So, step one is deregulation/re-regulation. Allow individuals as well as small businesses to band together with others and buy group rates. More radically, instead of requiring businesses to provide health coverage for their employees, we can sever the business/insurance relationship and let each individual citizen choose a plan based not on where they happen to work but on their healthcare needs.

Without large corporations footing the bill, insurers would have to innovate to create plans affordable for individuals. Plus, individuals would have fully portable plans that would allow them to change jobs or start their own businesses without fear of losing coverage. A more fluid and less risk-adverse workforce would be a boon to our economy, as would freeing our businesses from the burdens of paying for healthcare.

Deregulation alone will not be enough. Step two is increasing the level of choice available to consumers and the level of responsibility expected from them. Right now, health plans are stratified but not particularly customizable. It’s a collection of prix fixe menus with designated courses at each price level but no real choice. This has the effect of disconnecting the consumer from the real costs of what they are purchasing. If it’s covered, they’re going to opt for it, even if it’s not medically necessary. The current coverage system creates a disconnect in patients’ minds between care and cost and is actually one of the leading causes of higher healthcare expenditures.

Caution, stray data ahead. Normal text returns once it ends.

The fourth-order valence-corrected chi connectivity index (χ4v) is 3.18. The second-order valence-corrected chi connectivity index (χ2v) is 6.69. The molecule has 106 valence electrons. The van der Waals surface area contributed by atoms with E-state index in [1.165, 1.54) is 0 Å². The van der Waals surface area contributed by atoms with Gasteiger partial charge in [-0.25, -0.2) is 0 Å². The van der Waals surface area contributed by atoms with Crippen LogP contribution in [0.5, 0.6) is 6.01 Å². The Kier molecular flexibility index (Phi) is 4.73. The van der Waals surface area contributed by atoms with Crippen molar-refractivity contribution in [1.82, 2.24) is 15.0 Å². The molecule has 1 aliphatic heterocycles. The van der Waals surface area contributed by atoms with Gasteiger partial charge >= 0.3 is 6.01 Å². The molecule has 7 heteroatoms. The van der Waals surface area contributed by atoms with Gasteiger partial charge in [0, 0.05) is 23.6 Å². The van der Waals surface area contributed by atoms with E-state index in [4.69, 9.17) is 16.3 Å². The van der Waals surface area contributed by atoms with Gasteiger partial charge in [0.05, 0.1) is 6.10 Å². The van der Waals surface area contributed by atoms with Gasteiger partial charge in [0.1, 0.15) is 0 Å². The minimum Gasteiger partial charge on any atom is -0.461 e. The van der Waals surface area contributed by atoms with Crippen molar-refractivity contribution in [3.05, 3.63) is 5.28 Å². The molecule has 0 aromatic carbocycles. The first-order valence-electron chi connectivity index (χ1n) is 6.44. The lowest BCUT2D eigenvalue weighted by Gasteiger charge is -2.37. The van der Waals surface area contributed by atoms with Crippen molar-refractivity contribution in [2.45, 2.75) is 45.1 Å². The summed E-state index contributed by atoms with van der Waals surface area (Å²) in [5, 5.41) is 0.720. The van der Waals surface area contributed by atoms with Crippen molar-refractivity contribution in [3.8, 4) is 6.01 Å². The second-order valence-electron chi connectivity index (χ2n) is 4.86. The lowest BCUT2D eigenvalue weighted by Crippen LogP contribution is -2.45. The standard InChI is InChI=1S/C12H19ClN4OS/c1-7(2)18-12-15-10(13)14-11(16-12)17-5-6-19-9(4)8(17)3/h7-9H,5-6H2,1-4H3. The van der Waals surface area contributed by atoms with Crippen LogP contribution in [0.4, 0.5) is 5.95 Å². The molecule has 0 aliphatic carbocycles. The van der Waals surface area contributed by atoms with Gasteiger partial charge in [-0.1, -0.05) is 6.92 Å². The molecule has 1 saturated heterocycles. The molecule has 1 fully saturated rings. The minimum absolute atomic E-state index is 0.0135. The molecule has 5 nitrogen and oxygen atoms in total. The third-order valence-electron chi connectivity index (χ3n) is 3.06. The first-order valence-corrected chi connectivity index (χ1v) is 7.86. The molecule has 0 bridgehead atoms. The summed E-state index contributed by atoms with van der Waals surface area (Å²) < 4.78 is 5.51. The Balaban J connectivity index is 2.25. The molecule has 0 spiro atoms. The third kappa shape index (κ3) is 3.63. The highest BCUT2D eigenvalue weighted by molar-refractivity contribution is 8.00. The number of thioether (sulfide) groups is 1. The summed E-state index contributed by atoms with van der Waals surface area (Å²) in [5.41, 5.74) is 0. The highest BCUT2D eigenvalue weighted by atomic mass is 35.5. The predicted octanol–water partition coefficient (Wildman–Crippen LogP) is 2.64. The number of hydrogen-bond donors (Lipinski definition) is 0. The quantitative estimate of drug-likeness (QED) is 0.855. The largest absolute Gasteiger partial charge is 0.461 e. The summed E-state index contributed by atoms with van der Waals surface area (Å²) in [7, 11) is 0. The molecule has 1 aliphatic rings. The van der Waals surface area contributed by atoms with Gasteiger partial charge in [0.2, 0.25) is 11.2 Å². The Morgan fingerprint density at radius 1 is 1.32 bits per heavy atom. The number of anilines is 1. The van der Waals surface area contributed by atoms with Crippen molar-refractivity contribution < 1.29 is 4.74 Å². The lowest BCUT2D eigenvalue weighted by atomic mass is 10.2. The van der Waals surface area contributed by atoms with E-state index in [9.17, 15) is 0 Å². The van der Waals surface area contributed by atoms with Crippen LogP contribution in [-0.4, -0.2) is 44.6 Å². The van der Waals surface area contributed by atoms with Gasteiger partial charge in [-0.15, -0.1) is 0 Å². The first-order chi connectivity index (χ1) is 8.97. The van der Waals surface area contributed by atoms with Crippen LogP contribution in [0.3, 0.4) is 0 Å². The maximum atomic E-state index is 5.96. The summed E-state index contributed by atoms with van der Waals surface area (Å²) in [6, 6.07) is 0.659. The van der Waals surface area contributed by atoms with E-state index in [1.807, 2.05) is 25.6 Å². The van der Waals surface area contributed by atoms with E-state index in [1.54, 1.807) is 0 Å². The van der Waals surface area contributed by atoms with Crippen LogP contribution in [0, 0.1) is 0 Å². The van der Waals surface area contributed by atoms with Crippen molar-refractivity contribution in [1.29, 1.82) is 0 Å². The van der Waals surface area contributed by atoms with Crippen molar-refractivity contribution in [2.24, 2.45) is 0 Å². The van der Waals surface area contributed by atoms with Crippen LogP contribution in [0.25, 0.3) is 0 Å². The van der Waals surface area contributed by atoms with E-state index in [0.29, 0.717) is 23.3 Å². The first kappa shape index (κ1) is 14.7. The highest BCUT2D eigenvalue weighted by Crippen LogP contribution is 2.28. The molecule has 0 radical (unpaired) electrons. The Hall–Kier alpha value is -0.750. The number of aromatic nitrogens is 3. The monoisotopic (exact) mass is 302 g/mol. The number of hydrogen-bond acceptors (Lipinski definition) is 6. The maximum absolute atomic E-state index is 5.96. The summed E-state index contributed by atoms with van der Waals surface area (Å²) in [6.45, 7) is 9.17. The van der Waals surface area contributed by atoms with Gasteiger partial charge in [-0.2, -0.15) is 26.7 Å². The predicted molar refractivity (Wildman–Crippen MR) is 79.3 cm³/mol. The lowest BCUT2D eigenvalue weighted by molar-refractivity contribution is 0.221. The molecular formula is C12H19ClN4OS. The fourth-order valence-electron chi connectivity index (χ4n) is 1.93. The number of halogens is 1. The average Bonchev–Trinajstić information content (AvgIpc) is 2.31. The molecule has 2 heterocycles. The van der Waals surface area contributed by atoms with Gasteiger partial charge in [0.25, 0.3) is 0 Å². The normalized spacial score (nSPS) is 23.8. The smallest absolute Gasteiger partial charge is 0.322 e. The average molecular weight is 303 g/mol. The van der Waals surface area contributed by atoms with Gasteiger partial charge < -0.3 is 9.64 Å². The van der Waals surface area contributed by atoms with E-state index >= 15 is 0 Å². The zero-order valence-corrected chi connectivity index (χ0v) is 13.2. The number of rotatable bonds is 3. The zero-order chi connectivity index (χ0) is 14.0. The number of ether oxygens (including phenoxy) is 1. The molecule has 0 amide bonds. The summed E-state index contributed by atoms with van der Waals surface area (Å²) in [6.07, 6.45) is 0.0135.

However, if more customizable plans were available, individuals could choose coverage based on the level of risk they were willing to assume and the level of premium care they desired. There could even be different deductable levels for different procedures and medications, rather than one flat deductable. That way, patients would know the cost of the care they seek and have to take personal responsibility for choosing excessive procedures and medications. This, of course, is not something the government could mandate but it could encourage innovations by providing tax incentives to those companies willing to reform their coverage.

The final significant way the federal government can help is through providing tax credits which individuals and families can apply to health insurance (John McCain’s plan already has this provision). Additionally, the government can expand health savings accounts allowing families with more expensive coverage or additional health needs to put aside extra tax-free funds.

Clearly and inarguably, what I’ve laid out here has huge holes. This is a profoundly long blog post but a terribly insufficient description of a healthcare plan. My thoughts are really nothing more than the very basic outlines of ideas I’d like to see developed and advanced on the federal level – I realize they are not devoid of fallacies or complications and I do not consider them anywhere near a complete list of available remedies. There is a lot of room for states to promote their own plans and take other measures such as preventative care initiatives and malpractice lawsuit reform. There is also a lot of room for free market solutions from both insurers and providers. What’s important is we avoid restricting the marketplace of ideas by federalizing the healthcare system and cutting out the vast majority of the innovators in this field.

As a general rule, I like a narrow federal government focused more on clearing the road of obstacles than trying to design and drive my car. Right now, Obama and Clinton are focused on building the car while John McCain is either unaware of the huge piles of junk blocking the way or is unmotivated to develop the bold actions needed to remove them. I think the best solutions will come from a conservative-leaning mindset, but I’m still waiting for a Republican to champion pro-market, limited government ideas that can win out against the Democrats’ big government plans.